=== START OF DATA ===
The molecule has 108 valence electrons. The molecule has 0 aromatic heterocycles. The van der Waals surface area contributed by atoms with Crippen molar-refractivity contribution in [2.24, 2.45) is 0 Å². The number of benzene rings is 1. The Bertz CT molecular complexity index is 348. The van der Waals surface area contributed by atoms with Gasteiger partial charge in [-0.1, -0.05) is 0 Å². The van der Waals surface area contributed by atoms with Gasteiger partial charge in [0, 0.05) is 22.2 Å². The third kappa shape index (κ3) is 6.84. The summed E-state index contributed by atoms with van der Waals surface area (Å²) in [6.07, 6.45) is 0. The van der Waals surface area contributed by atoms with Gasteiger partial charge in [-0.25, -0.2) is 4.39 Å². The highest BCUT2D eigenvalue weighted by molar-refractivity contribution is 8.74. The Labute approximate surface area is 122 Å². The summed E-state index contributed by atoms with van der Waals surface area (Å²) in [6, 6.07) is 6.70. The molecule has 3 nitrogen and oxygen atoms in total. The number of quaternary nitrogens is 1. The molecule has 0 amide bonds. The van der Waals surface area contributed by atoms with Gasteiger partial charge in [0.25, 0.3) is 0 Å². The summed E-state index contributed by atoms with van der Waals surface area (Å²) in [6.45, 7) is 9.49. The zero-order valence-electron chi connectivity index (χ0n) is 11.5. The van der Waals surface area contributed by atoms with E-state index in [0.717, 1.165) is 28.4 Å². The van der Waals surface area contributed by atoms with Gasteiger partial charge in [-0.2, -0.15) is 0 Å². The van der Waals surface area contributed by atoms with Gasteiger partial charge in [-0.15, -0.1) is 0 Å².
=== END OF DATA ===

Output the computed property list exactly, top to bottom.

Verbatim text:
The molecule has 108 valence electrons. The molecule has 0 aromatic heterocycles. The van der Waals surface area contributed by atoms with Crippen molar-refractivity contribution in [2.24, 2.45) is 0 Å². The number of benzene rings is 1. The Bertz CT molecular complexity index is 348. The van der Waals surface area contributed by atoms with Gasteiger partial charge in [-0.1, -0.05) is 0 Å². The van der Waals surface area contributed by atoms with Gasteiger partial charge in [0, 0.05) is 22.2 Å². The third kappa shape index (κ3) is 6.84. The summed E-state index contributed by atoms with van der Waals surface area (Å²) in [6.07, 6.45) is 0. The van der Waals surface area contributed by atoms with Gasteiger partial charge in [-0.25, -0.2) is 4.39 Å². The highest BCUT2D eigenvalue weighted by molar-refractivity contribution is 8.74. The Labute approximate surface area is 122 Å². The summed E-state index contributed by atoms with van der Waals surface area (Å²) in [6, 6.07) is 6.70. The molecule has 3 nitrogen and oxygen atoms in total. The number of quaternary nitrogens is 1. The molecule has 0 amide bonds. The van der Waals surface area contributed by atoms with Gasteiger partial charge in [0.25, 0.3) is 0 Å². The summed E-state index contributed by atoms with van der Waals surface area (Å²) in [6.45, 7) is 9.49. The zero-order valence-electron chi connectivity index (χ0n) is 11.5. The van der Waals surface area contributed by atoms with E-state index in [0.717, 1.165) is 28.4 Å². The van der Waals surface area contributed by atoms with Gasteiger partial charge in [-0.2, -0.15) is 0 Å². The van der Waals surface area contributed by atoms with Gasteiger partial charge in [-0.15, -0.1) is 0 Å².